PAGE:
So the men went gladly enough, for they desired to rest after the toils of their long journey, and the door of the house having been opened by a servant and locked again behind them, Julia led Miriam across a little court to the sitting-room that lay beyond. Hanging lamps of bronze burned in the room, and by their light Miriam saw that it was very clean and well, though not richly, furnished.

"This is my own house, daughter," she explained, "which my father left me, where I have dwelt during all these weary years that my husband has been absent in the wars of the East. It is a humble place, but you will find peace and safety in it, and, I trust, comfort. Poor child," she added in a gentle voice, "I who am also a Christian, though as yet of this my husband knows nothing, welcome you in the Name of the Lord."

"In the Name of our Lord, I thank you," answered Miriam, "who am but a friendless slave."

"Such find friends," said Julia, "and if you will suffer it I think that I shall be one of them." Then at a sign from the elder woman they knelt down, and in silence each of them put up her prayer of thanksgiving, the wife because her husband had come back to her safe, the maiden because she had been led to a house ruled by a woman of her own faith.

After this they ate, a plain meal but well cooked and served. When it was done Julia conducted Miriam to the little whitewashed chamber which had been prepared for her. It was lighted from the court by a lattice set high in the wall, and, like all the house, very clean and sweet, with a floor of white marble.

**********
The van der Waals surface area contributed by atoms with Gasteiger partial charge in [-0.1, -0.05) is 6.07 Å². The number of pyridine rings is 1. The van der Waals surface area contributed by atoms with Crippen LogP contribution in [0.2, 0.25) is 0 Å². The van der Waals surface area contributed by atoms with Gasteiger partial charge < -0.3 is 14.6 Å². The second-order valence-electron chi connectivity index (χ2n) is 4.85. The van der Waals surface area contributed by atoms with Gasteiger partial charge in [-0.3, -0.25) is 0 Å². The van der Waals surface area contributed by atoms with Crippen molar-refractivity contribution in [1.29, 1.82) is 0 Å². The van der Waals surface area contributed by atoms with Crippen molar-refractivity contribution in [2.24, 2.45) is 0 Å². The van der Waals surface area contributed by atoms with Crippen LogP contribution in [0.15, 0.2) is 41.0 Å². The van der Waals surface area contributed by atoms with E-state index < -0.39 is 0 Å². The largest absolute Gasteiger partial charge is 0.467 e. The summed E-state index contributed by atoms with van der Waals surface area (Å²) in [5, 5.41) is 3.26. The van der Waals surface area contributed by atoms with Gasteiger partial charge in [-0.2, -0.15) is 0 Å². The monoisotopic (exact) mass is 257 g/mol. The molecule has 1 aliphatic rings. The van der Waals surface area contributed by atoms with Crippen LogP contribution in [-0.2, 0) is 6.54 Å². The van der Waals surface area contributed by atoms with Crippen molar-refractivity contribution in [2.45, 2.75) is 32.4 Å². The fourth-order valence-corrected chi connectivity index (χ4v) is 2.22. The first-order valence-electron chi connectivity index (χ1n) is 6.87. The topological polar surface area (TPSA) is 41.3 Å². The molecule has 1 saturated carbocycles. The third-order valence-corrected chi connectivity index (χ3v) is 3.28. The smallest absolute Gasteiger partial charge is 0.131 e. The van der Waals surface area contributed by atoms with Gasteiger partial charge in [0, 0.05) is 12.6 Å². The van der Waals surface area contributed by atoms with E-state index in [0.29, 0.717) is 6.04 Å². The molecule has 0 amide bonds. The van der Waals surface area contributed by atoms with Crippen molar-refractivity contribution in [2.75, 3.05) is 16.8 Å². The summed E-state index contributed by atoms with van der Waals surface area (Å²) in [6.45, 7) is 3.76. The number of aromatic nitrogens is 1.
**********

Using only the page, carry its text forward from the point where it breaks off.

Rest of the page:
"Once another maid slept here," said Julia with a sigh, glancing at the white bed in the corner.

"Yes," said Miriam, "she was named Flavia, was she not, your only child? Nay, do not be astonished. I have heard so much of her that I seem to have known her well, who can be known no more--here."

"Did Gallus tell you?" asked Julia. "He used rarely to speak of her."

Miriam nodded. "Gallus told me. You see he was very good to me and we became friends. For all that he has done, may Heaven bless him, who, although he seems rough, has so kind a heart."

"Yes, may Heaven bless all of us, living and dead," answered Julia. Then she kissed Miriam and left her to her rest.

When Miriam came out of her bedchamber on the following morning, she found Gallus clad in his body armour, now new cleaned, though dinted with many a blow, standing in the court and watching the water which squirted from a leaden pipe to fall into a little basin.

"Greeting, daughter," he said, looking up. "I trust that you have rested well beneath my roof who have sojourned so long in tents."

"Very well," she answered, adding, "If I might ask it, why do you wear your mail here in peaceful Rome?"

"Because I am summoned to have an audience of Caesar, now within an hour."

"Is Titus come, then?" she asked hurriedly.

"Nay, nay, not Titus Caesar, but Vespasian Caesar, his father, to whom I must make report of all that was passing in Judaea when we left, of the treasure that I brought with me and--of yourself."

"Oh! Gallus," said Miriam, "will he take me away from your charge?"

"I know not. I hope not. But who can say? It is as his fancy may move him. But if he listens to me I swear that you shall stay here for ever; be sure of that."

Then he went, leaning on a spear shaft, for the wound in his leg had caused it to shrink so much that he could never hope to be sound again.

Three hours later he returned to find the two women waiting for him anxiously enough. Julia glanced at his face as he came through the door of the street wall into the vestibulum or courtyard where they were waiting.

"Have no fear," she said. "When Gallus looks so solemn he brings good tidings, for if they are bad he smiles and makes light of them," and advancing she took him by the hand and led him past the porter's room into the atrium.